The perfect cup of joe

| March 05, 2008

Connecticut-based independent owner-operator Sanford Becker runs the upper Midwest and mid-South with a four-cup household Mr. Coffee drip brewer and a stash of the affordable Eight-O’Clock brand bean coffee in the sleeper. “If you grind it yourself, it seems to have a fresher taste,” says Becker. “I have it in a sealed tin, so it seems to last that way, too. When I keep ground coffee in the truck, I’ll get it ready the night before. When I wake up, I hit the inverter switch, and I’m ready to go.” He’s part of the 20 percent of drivers who reported having some sort of coffee maker in their truck.

No trucker interviewed for this story reported continued use of the 12-volt direct current-powered models of coffee makers, though many reported having tried them in the past. With inverters and/or genset-type APUs, the ease of obtaining 120-volt power has led to the wide adoption of more speedy household makers. J.B. Hunt leased owner-operator David McCollum also utilizes a Mr. Coffee four-cup brewer. “It takes about 2 minutes to brew the four cups,” he says, “which I then put in an insulated cup. This is the perfect size coffee maker for the truck. I don’t need to leave it turned on, and it brews much more quickly than 12-volt coffee makers.”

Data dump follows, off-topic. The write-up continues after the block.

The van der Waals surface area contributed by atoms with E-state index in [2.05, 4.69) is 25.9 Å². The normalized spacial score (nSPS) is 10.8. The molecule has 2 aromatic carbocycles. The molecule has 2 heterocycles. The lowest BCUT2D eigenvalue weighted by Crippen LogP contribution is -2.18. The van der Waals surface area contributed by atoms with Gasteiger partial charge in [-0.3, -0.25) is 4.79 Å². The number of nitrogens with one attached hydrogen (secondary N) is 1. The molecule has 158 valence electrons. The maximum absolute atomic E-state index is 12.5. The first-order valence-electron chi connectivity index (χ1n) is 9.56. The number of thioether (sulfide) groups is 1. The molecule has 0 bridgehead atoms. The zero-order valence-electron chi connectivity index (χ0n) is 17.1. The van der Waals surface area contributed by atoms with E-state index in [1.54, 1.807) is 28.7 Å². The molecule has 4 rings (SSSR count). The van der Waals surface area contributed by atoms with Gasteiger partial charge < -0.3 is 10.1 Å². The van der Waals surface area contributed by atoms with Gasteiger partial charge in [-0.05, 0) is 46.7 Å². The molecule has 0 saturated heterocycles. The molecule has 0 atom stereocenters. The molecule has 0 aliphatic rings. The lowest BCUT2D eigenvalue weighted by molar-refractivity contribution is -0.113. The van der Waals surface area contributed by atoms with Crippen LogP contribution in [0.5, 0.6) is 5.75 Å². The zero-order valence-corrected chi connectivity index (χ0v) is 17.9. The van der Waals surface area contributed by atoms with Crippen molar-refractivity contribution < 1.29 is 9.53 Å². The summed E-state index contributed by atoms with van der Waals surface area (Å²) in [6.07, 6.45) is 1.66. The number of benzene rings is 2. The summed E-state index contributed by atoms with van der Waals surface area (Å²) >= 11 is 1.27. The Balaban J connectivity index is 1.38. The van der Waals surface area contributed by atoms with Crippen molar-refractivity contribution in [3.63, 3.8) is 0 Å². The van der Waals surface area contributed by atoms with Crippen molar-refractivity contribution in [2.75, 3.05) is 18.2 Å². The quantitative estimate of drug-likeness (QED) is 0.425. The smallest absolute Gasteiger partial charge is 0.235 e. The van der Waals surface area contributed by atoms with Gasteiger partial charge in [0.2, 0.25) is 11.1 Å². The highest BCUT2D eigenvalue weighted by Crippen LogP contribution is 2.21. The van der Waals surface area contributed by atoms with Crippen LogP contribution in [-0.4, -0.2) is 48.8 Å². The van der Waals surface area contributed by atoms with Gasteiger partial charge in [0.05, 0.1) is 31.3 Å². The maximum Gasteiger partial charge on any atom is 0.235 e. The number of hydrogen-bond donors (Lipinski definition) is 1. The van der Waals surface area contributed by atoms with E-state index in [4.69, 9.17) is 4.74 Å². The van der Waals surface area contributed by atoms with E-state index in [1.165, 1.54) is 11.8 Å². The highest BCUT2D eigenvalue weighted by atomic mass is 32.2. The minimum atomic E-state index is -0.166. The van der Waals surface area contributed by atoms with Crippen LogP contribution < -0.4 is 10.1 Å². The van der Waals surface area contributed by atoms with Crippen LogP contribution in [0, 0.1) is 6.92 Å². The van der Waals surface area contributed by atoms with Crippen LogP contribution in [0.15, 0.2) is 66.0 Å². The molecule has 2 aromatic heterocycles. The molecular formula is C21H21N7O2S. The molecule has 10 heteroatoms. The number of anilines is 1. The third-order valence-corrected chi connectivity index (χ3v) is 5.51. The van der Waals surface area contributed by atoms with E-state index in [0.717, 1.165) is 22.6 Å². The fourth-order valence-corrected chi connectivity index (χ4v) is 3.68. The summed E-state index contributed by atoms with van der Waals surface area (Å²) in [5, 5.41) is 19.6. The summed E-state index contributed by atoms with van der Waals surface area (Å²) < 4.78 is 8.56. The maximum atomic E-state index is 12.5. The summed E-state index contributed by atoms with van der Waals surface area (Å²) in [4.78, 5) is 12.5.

Becker’s maker brews directly into an insulated carafe, eliminating the need for the glass pot and hot plate. “The hot plate has the tendency to burn the coffee,” he says. “In the carafe it’ll stay hot four to five hours. I store the maker on a shelf in the sleeper. When I’m not using it, I have it bungee-corded in. It stays there all day long.”